In November 1990 the new Adelaide Football Club, to be known as the Crows, was officially born. Admission to the AFL was earmarked for the following season. In just three short months the SANFL had, albeit without wanting to, come almost full circle in its attitude to the national league. Against this backdrop, the quiet dismantling of the SANFL's Player Retention Scheme went almost unnoticed.
The man chosen to pilot the Crows through what he would later refer to as "the uncharted waters" of their debut season in the AFL was Graham Cornes. His selection was somewhat ironic given his renowned and frequently stated antipathy toward the AFL. Cornes indeed later admitted that he had thought long and hard before applying for the post given that:
"I've been such an outspoken critic of the AFL and the VFL's attempts to subjugate football in this country and in a sense I felt in one way we were capitulating to them". [^10]
Considerable media hype attended the Adelaide Crows' preparations for their inaugural season, providing football in South Australia with much needed impetus. A crowd of over 40,000 turned up to Football Park for a pre-season practice match against Essendon which the Crows won, and when the side reached the semi finals of the Fosters Cup and began the season proper with an 86 point annihilation of flag favourites Hawthorn 'Crow Mania' burgeoned. Thereafter, however, the team's on field fortunes settled into a predictable pattern: competitive and winning more often than losing at home, brittle and occasionally dire away. The side won 10 and lost 12 matches in 1991 to finish 9th - a respectable performance which, on balance, was slightly better than expected. Interest in Australian football in South Australia was arguably at its highest level since the early 1970s and the repercussions of the Crows' arrival permeated most levels of the game. Thanks largely to dividends received from the Adelaide Football Club all SANFL clubs bar one recorded profits in 1991.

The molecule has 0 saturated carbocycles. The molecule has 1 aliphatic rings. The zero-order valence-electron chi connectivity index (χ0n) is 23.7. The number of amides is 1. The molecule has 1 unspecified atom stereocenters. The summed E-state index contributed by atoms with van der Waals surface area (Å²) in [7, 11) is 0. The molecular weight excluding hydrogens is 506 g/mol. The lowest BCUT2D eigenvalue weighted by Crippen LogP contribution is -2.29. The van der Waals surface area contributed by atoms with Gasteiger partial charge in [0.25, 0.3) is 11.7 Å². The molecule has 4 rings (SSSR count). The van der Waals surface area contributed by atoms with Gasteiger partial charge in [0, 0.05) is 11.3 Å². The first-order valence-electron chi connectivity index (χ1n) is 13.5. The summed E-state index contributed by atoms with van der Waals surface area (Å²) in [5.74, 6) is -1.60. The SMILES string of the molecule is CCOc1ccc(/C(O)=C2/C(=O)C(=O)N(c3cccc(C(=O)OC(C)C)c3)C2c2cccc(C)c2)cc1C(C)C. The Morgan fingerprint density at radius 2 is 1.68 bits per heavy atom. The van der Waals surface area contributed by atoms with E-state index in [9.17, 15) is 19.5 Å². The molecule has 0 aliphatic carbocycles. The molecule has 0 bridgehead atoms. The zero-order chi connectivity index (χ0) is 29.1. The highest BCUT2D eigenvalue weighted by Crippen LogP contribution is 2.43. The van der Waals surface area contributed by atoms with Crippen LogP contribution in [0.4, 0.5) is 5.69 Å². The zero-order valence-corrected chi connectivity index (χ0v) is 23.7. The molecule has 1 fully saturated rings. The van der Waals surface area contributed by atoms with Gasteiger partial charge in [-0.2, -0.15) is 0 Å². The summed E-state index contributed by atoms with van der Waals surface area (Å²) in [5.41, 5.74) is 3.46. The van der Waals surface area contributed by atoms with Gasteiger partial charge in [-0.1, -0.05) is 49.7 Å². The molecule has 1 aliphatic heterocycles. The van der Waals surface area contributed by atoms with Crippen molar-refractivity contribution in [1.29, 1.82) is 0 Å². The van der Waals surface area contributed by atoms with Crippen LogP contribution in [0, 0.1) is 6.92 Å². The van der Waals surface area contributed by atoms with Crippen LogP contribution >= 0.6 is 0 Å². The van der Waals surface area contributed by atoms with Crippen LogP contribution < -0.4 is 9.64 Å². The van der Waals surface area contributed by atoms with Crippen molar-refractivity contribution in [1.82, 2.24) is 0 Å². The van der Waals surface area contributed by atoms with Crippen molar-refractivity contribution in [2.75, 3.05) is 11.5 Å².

On the field the Crows, most of whom were AFL 'rookies', played a typically South Australian brand of football in which handball and high rates of (not necessarily damaging to the opposition) possession featured prominently. If not inordinately successful, it was nevertheless a highly attractive mix and an average of more than 40,000 fans attended each of the team's home matches during the year.
Adelaide showed marginal overall improvement in 1992, winning 11 out of 22 matches, but, perhaps most encouragingly of all, rounding the season off with 5 wins out of the last 6 games. Significantly, however, wins away from home, other than in Sydney and Brisbane, continued to prove elusive.